The Philosophical History of Corpus Christi, Mississippi

by Josh Shepherd


This is how the world begins
World begins world begins
This is how the world begins
At 2 a.m. in the morning

2 Mississippi, 1884.

3 The Colonel lay in his bed alone and quaked with the fever. Thin trails of steam rose from his pale, boiling face. He was forgotten. His young wife—still a virgin—died at his feet. The temperature in his brain cooked his vision and he saw fantastic things, frightening things. He mumbled to himself, his eyes wild and wide, his sight behind them now, detached from his sense.

4 He reached for her, as if he might brush against her here, in the darkness, as if he would know it was her, should he find her here, in the darkness. This small two story house—small for a man like the Colonel—was a strange place to remember.

5 The last words she said—to him, always to him—were words he couldn’t hear, because the fever had already taken hold. “Remember,” she said, “we’re all going to die.”

6 And if he’d heard it, he’d have laughed. Unbelievable. Death forgets its way this far south. The walls of security, of pride and tradition, are too high. We all run the race and we’re just so fast. Better things to think of than death.

7 The last words he heard were words of idle conversation—”It’s so quiet up here,” she said. Thus his last thought—before the fever mastered him—was of the silence. The town outside groaned in silence, the stunning silence of grief.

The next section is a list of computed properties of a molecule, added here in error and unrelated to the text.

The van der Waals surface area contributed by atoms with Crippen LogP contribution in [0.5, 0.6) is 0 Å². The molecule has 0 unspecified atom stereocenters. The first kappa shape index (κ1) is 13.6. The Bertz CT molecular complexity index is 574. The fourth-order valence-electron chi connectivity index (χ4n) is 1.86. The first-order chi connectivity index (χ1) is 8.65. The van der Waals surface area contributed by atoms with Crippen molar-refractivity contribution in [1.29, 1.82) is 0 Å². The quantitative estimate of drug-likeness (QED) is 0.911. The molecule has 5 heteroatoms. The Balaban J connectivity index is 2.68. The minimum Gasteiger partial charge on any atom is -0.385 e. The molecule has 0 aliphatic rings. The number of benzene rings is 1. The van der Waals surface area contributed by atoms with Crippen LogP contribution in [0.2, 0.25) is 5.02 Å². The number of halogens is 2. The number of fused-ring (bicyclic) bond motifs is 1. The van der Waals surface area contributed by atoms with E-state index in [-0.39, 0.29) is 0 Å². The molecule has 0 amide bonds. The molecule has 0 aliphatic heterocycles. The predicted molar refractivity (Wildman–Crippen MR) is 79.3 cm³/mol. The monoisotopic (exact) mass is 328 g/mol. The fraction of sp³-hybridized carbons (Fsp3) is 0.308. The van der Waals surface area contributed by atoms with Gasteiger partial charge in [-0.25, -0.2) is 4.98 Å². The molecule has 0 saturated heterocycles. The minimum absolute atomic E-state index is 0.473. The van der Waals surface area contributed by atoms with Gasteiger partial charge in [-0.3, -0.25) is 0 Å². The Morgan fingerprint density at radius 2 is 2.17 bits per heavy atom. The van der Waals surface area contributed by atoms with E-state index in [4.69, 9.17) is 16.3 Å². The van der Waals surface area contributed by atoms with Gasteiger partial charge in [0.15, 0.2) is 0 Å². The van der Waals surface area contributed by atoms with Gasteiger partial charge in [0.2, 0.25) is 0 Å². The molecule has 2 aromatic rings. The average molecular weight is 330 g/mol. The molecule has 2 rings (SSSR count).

8 When there should have been the wail of lovers separated, of mothers without children, the low strong masculine wail of fathers fighting the always lost battle against time and frailty—there was nothing.

9 The town was not real.

10 Just days before the town had been real, vibrant with life, secure. Now it crumbled, humbled by the fever, everyone called to account to death. In this wake all the survivors could offer was the silence. This was the affirmation of all they knew. This was the affirmation of what they had been taught. This was the lesson that cost everything and gave nothing but silence. It seemed to him, in his last hour, a fitting defeat. He cursed them, masters of denial, and swore in his pride that he would not bathe reality in the sweet deception of silence.

11 Three weeks previous he had returned like a conquering Caesar to his town. He had stepped off his horse into the arms of his plump nymphonic bride.

12 “You seem faint,” she said.

13 “Merely the heat,” said he, but he did feel queasy.

14 “Your face is flush.”

15 He looked down at her with compassion and all the words he had planned to say to her—words of beauty and elegance and mystery and lust—passed and he fainted, collapsing into her on the lawn.